Serving as an assistant coach to the U.S. women’s basketball team at the Olympics is an honor and a dream come true for Jennifer Rizzotti, the former UConn standout and now Connecticut Sun president. But while her new role with the WNBA team marks a career shift away from coaching, Rizzotti hopes that Tokyo won’t be her last involvement with USA Basketball.
“I’ve kind of always taken it one step at a time,” Rizzotti said from Tokyo Thursday when asked about her future with the organization. “With me taking on a new role with the Connecticut Sun it removes me a little bit from the coaching responsibilities. Obviously, I don’t really know who will take over [as national team director following the resignation of Carol Callan] but whoever does, I’m sure when that phone rings and it’s somebody from USA Basketball, and they want any kind of involvement from me to help with their national team, it’ll be hard for me to ever say no.”
Rizzotti has held a host of jobs with USA Basketball since she first got the call from Callan in 2006 to get more involved with the wildly successful program. Most recently, she’s been an assistant for the 2019-20 national team, the 2019 and 2021 AmeriCups and the 2018 World Cup. In previous cycles, she was a scout for the 2016 Olympics and 2014 World Cup and coached various youth national teams. She now chairs the women’s junior national team committee.
Rizzotti was named president of the Sun in April, a month after she was fired from her coaching job at George Washington. The Mohegan Tribe was willing to accommodate Rizzotti’s USA Basketball duties this summer, which she took on well before joining the Sun.
“It’s very exciting and it’s a tremendous honor,” Rizzotti said. “This time is special because I get to sit on the bench, I get to have an impact in that capacity, still get to do my scouts, which I love to do, and prepare the team.”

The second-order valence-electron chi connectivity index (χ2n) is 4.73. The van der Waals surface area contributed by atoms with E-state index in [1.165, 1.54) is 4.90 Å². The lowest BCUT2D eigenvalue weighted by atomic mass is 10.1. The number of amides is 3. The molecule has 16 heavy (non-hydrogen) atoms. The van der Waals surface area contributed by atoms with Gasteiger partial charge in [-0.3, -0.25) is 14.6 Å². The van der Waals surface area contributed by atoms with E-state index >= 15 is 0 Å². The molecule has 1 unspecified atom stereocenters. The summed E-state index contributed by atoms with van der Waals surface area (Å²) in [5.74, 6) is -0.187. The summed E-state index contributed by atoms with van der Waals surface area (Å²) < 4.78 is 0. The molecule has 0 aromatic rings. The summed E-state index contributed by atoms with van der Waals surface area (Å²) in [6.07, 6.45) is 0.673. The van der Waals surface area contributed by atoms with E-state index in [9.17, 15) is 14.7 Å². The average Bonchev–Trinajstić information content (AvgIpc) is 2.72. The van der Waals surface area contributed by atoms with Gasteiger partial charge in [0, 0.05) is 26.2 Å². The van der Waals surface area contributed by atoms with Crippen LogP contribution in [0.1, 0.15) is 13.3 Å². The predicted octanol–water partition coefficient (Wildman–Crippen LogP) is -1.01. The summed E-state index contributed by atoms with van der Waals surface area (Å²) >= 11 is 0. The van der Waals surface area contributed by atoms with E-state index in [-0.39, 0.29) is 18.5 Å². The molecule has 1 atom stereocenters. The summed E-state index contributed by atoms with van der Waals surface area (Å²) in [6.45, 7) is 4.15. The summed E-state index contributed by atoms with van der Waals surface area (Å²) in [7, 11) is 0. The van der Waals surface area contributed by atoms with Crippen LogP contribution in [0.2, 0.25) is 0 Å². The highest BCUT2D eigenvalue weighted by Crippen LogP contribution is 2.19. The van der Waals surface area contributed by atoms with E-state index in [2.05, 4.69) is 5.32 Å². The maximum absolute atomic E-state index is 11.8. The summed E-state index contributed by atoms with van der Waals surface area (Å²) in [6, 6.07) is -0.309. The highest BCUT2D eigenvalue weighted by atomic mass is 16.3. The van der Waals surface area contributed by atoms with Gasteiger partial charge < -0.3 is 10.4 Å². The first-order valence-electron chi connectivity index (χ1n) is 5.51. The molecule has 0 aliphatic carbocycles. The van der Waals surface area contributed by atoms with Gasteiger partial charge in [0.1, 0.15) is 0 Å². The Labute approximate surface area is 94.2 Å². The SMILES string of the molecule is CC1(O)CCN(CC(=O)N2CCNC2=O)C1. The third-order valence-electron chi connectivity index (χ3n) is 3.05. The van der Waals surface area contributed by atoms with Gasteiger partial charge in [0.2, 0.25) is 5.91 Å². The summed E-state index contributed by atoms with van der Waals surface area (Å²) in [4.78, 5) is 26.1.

Her winding journey from coaching at the youth level, to scouting for Rio, to being part of the senior national team staff makes Rizzotti’s place on the sidelines at the Olympics and potentially winning gold all the more special. With her experience scouting international teams, Rizzotti is quite familiar with many of the upcoming opponents, a specialty she feels makes her an asset.
“I’ve just tried to prepare myself for this moment,” she said. “I think it became more of reality as I got involved in 2014 with the national team, and I’ve just made sure to make an impact and be somebody who’s indispensable by really working hard, sharing my knowledge and preparing the team the best way that we can to win.”
The U.S. can make history if it takes home gold in Tokyo, tying the U.S. men’s basketball team’s streak of seven consecutive golds from 1936-1968. Team USA is coached by Dawn Staley, a gold-medal winning point guard as a player and the current coach at South Carolina. The other assistants are Minnesota Lynx coach and general manager Cheryl Reeve and former Seattle Storm coach Dan Hughes.
“Doing it with Dawn as the Olympic coach is an honor for me,” said Rizzotti, a point guard herself in her playing days. “I’ve been motivated from the beginning to help her win another gold medal, this time as a coach. She’s inclusive. She asks our opinions all the time, and she really lets us, as assistant coaches, put a stamp on this team and on the games that we play and that makes it even more special.”
It’s fitting that Rizzotti’s Olympic experience will take place in her former home. Long before her days as a Husky, Rizzotti spent her middle school years in Tokyo, where her father was transferred for work.
So there are a number of reasons why this might not be a bad way for Rizzotti to tie a bow on her chapters with coaching and USA Basketball, if this really is it. She gets to return to Japan, coach alongside her mentors and work with players she’s formed lasting relationships with, all while potentially making history.
“I have relationships across the board, and it’s a first-class organization,” Rizzotti said. “So I always want to be a part of the success of USA Basketball, whatever role that is.
“I’ll always be willing to say yes if there’s a way for me to help. Right now, I don’t know what my future holds as far as coaching. If this is the last opportunity that I have to be on the sideline as a coach, it’s a pretty good one.”©2021 Hartford Courant. Visit courant.com. Distributed by Tribune Content Agency, LLC.